How long do you have to report problems? What kind of certification can a given home improvement contractor give you on his or her workers? What kind and quality of materials do they use? You should be asking these questions in the initial meeting and get it in writing on any contract. If the answers are vague or deceptive, run.

4) How willing is the company to work with your schedule?

Of course, you don’t necessarily want people in your home you don’t know. However, some home improvement jobs can take several days or even a couple of weeks? If the job is only on the outside, say you’re getting a roof replaced, you don’t necessarily have to be there. However, if entering your home is required, are they willing to work with your schedule?

5) Is the contractor insured, and what protection do you get out of it? Do you have any liability?

Let’s say you’re having your roof fixed and a worker falls off into your bushes, breaking his or her arm. Who’s responsible for taking that worker to the hospital, who’s responsible for paying the bill, and who ultimately is liable for what? Any decent company is insured and does not hold you liable for accidents common in the line of work. Get all liability spelled out in the contract.

6) Is the contractor truly knowledgeable in the area you want improved?

If you’re wanting energy-efficient windows replaced then a “general contractor” who’s done roofing for fifteen years probably is not the right contractor for you. Make sure the home improvement contractor you pick has plenty of in-depth detailed experience with the specific improvements you’re having done.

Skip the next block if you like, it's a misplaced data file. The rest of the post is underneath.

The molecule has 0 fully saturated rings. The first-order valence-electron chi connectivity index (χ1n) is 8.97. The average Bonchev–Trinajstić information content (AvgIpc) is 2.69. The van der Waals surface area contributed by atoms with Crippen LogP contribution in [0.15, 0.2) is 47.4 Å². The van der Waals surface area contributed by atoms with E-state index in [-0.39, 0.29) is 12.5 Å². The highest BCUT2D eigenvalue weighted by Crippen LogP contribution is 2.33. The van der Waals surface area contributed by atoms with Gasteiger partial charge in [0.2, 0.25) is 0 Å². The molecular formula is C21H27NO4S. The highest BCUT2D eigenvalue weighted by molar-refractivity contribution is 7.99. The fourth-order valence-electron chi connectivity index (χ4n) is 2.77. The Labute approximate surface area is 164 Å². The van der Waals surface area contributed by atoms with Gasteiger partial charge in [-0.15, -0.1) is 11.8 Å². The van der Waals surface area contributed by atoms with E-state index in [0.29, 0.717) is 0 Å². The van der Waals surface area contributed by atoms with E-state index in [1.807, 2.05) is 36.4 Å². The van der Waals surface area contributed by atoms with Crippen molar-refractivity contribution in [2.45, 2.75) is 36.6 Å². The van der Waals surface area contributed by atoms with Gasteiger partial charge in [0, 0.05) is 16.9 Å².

7) Does the company belong to the local Better Business Bureau?

BBB seals don’t always mean a lot on the Internet, but they still pull their weight locally. If, for instance, you live in Cincinnati, Ohio and you want to know a contractor’s worth, the contractor that’s part of the local Better Business Bureau has been around for years and has a reputation to maintain, while one who isn’t may be a fly-by-night company.

8) Does the company offer financing? If so, is it legitimate?

Some companies are large enough to be able to offer their own financing. Others don’t want to deal with the headache of an entire finance department. If contractor-provided financing is important to you, be clear on that when first talking to contractors. If one offers you financing, check it out thoroughly. Are they doing it in house? Do they have an arrangement with a bank? Do they charge a reasonable interest rate or too high? When do payments start? Any financing is, at heart, the extension of a line of credit. If the company isn’t doing the same checks as a credit card company, look twice.